VIA Metropolitan Transit’s Primo bus-rapid transit service in San Antonio. HNTB
When bus rapid transit (BRT) systems first started becoming popular in the U.S. a decade or so ago, no one could have predicted how they would change the landscape of how transit is provided. Technology advances and a renewed focus on the customer will change it yet again.
With enhanced stations, dedicated travel lanes, level (or near-level) boarding, and off-board fare payment, BRT represents a significant enhancement from traditional bus service, and BRT capital costs can be as little as $10 million per mile, depending on the type of system and length of the corridor. By comparison, rail project costs can exceed $100 million per mile. For less cost than a single rail mile, communities can offer a robust BRT line.
In a little over a decade, BRT has become a staple of the transit industry. While BRT has grown, technology advancements are poised to deliver new enhancements that will mean even more changes to BRT design and operations.
Particularly popular in many smaller and mid-sized cities and regions without a tradition of high transit ridership or rail transit options, BRT was viewed as a way to provide a significant upgrade in transit services in a cost-effective manner.
In the mid-2000s BRT operations existed in only a handful of cities. Today, you can find BRT throughout the country in cities and regions of all sizes. Even the largest metropolitan areas with large bus and rail systems are implementing BRT.
Cities currently adding or expanding their BRT systems include Kansas City, Mo.; Tulsa, Okla.; Jacksonville, Minn., Chicago, San Antonio, and many others. In cities where operational, BRT systems are well received and often achieve significant ridership.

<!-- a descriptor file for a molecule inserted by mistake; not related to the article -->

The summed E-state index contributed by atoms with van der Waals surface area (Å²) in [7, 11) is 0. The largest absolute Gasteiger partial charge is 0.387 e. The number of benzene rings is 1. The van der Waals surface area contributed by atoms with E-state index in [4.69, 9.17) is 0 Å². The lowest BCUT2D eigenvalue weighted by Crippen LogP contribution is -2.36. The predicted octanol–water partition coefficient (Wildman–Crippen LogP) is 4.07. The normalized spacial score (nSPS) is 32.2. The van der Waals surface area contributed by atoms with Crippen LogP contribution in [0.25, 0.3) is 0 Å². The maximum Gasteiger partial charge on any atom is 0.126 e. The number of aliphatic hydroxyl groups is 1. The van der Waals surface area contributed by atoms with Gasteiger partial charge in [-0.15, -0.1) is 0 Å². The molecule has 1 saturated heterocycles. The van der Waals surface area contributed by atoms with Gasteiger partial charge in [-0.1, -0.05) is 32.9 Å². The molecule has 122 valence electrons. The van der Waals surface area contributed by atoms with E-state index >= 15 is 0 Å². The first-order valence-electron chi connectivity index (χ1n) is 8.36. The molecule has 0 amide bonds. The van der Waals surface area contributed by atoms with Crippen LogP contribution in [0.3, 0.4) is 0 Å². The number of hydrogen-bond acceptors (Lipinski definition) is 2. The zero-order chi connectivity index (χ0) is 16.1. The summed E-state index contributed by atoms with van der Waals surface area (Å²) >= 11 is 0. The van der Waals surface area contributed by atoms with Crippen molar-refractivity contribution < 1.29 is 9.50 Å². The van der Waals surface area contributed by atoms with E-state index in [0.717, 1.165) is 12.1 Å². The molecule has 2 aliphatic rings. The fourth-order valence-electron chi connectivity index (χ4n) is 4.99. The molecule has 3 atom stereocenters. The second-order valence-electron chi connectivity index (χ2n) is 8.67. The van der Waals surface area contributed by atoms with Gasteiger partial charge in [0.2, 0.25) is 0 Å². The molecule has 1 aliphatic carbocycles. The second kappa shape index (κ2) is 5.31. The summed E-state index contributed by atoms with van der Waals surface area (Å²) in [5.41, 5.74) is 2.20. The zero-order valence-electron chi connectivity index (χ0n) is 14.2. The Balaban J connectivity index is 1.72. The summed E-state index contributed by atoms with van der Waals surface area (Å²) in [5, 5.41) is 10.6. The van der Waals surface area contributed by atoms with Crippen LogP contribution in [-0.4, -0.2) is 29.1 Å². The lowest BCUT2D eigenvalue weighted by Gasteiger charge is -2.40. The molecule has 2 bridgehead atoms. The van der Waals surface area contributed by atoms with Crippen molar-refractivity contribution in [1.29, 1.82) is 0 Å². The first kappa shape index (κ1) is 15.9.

BRT applications led the way to significant changes in vehicle design in the last decade, with doors that open on both sides and sleek body styling. The next major change involving BRT vehicles is likely to be associated with technology.
Improved radar technology and GPS capabilities are likely to set the stage for precision docking at stations. This will allow transit operators to abandon rub rails or Kassel curbs in exchange for technology which produces much higher results, much more consistently.
The challenge for transit officials is planning for the upcoming technology changes. Transit officials ordering a bus today, which has a 12-year lifespan, don’t want to have an obsolete vehicle in just a few years. They want to know that a bus purchased today can be upgraded or updated with developing technology within the lifespan of the vehicle.
The MAX BRT in Kansas City, one of the nation’s first BRT systems. HNTB
All BRT systems have some form of dedicated lanes or fixed guideway. For most operators this is some combination of lane marking and road signage. Many operators use a BAT (Business Access and Turn) lane configuration, thereby sharing the lane with automobile drivers accessing businesses or perpendicular streets.
As BRT matures, operators are increasing the exclusivity of BRT lanes to assure greater service reliability and higher operating speed. For example, LA Metro is designing railroad-type crossing gates at intersections on its Orange Line BRT. Houston, Minneapolis, Miami and other systems are planning to operate BRT in interstate managed lanes.